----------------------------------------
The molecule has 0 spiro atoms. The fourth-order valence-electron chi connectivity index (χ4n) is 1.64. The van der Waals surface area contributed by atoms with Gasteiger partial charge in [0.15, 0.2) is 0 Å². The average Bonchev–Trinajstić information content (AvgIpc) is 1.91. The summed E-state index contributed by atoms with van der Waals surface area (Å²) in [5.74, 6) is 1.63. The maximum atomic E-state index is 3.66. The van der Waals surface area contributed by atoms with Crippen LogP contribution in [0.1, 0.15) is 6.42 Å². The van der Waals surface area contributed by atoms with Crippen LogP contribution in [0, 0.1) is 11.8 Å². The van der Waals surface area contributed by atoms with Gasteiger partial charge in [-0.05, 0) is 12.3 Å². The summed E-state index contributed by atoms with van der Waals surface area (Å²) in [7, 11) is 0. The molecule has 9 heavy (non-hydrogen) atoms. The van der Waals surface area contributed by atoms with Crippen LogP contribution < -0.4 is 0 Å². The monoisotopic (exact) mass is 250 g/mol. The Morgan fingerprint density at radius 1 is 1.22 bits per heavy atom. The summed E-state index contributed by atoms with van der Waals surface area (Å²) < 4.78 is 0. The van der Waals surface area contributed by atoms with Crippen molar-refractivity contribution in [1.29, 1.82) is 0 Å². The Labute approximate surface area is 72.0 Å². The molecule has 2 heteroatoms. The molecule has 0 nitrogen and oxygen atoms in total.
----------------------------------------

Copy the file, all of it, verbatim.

The molecule has 0 spiro atoms. The fourth-order valence-electron chi connectivity index (χ4n) is 1.64. The van der Waals surface area contributed by atoms with Gasteiger partial charge in [0.15, 0.2) is 0 Å². The average Bonchev–Trinajstić information content (AvgIpc) is 1.91. The summed E-state index contributed by atoms with van der Waals surface area (Å²) in [5.74, 6) is 1.63. The maximum atomic E-state index is 3.66. The van der Waals surface area contributed by atoms with Crippen LogP contribution in [0.1, 0.15) is 6.42 Å². The van der Waals surface area contributed by atoms with Crippen LogP contribution in [0, 0.1) is 11.8 Å². The van der Waals surface area contributed by atoms with Gasteiger partial charge in [-0.05, 0) is 12.3 Å². The summed E-state index contributed by atoms with van der Waals surface area (Å²) in [7, 11) is 0. The molecule has 9 heavy (non-hydrogen) atoms. The van der Waals surface area contributed by atoms with Crippen LogP contribution < -0.4 is 0 Å². The monoisotopic (exact) mass is 250 g/mol. The Morgan fingerprint density at radius 1 is 1.22 bits per heavy atom. The summed E-state index contributed by atoms with van der Waals surface area (Å²) < 4.78 is 0. The van der Waals surface area contributed by atoms with Crippen molar-refractivity contribution in [1.29, 1.82) is 0 Å². The Labute approximate surface area is 72.0 Å². The molecule has 2 heteroatoms. The molecule has 0 nitrogen and oxygen atoms in total.